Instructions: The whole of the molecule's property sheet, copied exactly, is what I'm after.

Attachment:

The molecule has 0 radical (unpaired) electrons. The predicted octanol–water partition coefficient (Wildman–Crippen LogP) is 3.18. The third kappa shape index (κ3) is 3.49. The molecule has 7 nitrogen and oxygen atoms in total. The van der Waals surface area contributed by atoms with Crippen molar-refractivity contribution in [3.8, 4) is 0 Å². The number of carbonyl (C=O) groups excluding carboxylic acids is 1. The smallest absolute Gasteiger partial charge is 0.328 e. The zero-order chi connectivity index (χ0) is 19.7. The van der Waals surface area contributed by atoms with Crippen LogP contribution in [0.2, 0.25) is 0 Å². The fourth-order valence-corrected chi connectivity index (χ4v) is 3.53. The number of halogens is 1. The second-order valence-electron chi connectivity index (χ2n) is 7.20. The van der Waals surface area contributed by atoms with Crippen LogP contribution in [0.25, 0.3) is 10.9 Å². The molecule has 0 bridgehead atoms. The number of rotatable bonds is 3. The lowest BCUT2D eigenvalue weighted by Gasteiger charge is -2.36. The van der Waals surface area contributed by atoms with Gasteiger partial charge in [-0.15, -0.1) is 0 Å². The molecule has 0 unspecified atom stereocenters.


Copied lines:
The molecule has 0 radical (unpaired) electrons. The predicted octanol–water partition coefficient (Wildman–Crippen LogP) is 3.18. The third kappa shape index (κ3) is 3.49. The molecule has 7 nitrogen and oxygen atoms in total. The van der Waals surface area contributed by atoms with Crippen molar-refractivity contribution in [3.8, 4) is 0 Å². The number of carbonyl (C=O) groups excluding carboxylic acids is 1. The smallest absolute Gasteiger partial charge is 0.328 e. The zero-order chi connectivity index (χ0) is 19.7. The van der Waals surface area contributed by atoms with Crippen LogP contribution in [0.2, 0.25) is 0 Å². The fourth-order valence-corrected chi connectivity index (χ4v) is 3.53. The number of halogens is 1. The second-order valence-electron chi connectivity index (χ2n) is 7.20. The van der Waals surface area contributed by atoms with Crippen LogP contribution in [0.25, 0.3) is 10.9 Å². The molecule has 0 bridgehead atoms. The number of rotatable bonds is 3. The lowest BCUT2D eigenvalue weighted by Gasteiger charge is -2.36. The van der Waals surface area contributed by atoms with Gasteiger partial charge in [-0.15, -0.1) is 0 Å². The molecule has 0 unspecified atom stereocenters.